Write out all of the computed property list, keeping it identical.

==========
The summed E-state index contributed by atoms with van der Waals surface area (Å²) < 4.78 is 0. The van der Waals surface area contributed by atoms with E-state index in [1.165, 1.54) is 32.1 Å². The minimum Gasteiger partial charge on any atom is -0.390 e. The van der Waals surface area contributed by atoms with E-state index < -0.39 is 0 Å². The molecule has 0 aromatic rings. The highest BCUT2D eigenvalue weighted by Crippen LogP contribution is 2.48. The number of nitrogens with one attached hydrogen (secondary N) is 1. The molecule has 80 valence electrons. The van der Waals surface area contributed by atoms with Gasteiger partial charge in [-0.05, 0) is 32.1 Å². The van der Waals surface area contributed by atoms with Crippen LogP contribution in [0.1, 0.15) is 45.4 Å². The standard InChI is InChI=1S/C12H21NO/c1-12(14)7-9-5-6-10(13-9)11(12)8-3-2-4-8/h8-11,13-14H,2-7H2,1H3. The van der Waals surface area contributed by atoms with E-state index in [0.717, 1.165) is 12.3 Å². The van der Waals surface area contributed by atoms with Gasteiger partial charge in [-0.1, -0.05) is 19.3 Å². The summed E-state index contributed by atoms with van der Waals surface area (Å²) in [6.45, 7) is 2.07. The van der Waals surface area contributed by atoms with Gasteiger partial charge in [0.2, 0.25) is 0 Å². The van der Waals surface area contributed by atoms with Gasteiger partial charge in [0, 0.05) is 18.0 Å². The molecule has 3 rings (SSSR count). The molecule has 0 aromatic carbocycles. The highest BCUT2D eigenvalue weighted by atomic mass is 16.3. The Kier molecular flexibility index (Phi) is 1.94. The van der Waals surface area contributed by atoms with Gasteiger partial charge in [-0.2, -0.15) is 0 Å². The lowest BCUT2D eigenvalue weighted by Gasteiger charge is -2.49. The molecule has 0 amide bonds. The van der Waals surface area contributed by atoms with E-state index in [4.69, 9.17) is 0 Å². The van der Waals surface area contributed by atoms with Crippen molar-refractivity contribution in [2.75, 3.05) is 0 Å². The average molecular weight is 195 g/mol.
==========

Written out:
The summed E-state index contributed by atoms with van der Waals surface area (Å²) < 4.78 is 0. The van der Waals surface area contributed by atoms with E-state index in [1.165, 1.54) is 32.1 Å². The minimum Gasteiger partial charge on any atom is -0.390 e. The van der Waals surface area contributed by atoms with E-state index < -0.39 is 0 Å². The molecule has 0 aromatic rings. The highest BCUT2D eigenvalue weighted by Crippen LogP contribution is 2.48. The number of nitrogens with one attached hydrogen (secondary N) is 1. The molecule has 80 valence electrons. The van der Waals surface area contributed by atoms with Gasteiger partial charge in [-0.05, 0) is 32.1 Å². The van der Waals surface area contributed by atoms with Crippen LogP contribution in [0.1, 0.15) is 45.4 Å². The standard InChI is InChI=1S/C12H21NO/c1-12(14)7-9-5-6-10(13-9)11(12)8-3-2-4-8/h8-11,13-14H,2-7H2,1H3. The van der Waals surface area contributed by atoms with E-state index in [0.717, 1.165) is 12.3 Å². The van der Waals surface area contributed by atoms with Gasteiger partial charge in [-0.1, -0.05) is 19.3 Å². The summed E-state index contributed by atoms with van der Waals surface area (Å²) in [6.45, 7) is 2.07. The van der Waals surface area contributed by atoms with Gasteiger partial charge in [0.2, 0.25) is 0 Å². The van der Waals surface area contributed by atoms with Gasteiger partial charge in [0, 0.05) is 18.0 Å². The molecule has 3 rings (SSSR count). The molecule has 0 aromatic carbocycles. The highest BCUT2D eigenvalue weighted by atomic mass is 16.3. The Kier molecular flexibility index (Phi) is 1.94. The van der Waals surface area contributed by atoms with Gasteiger partial charge in [-0.2, -0.15) is 0 Å². The lowest BCUT2D eigenvalue weighted by Gasteiger charge is -2.49. The molecule has 0 amide bonds. The van der Waals surface area contributed by atoms with E-state index in [4.69, 9.17) is 0 Å². The van der Waals surface area contributed by atoms with Crippen molar-refractivity contribution in [2.75, 3.05) is 0 Å². The average molecular weight is 195 g/mol.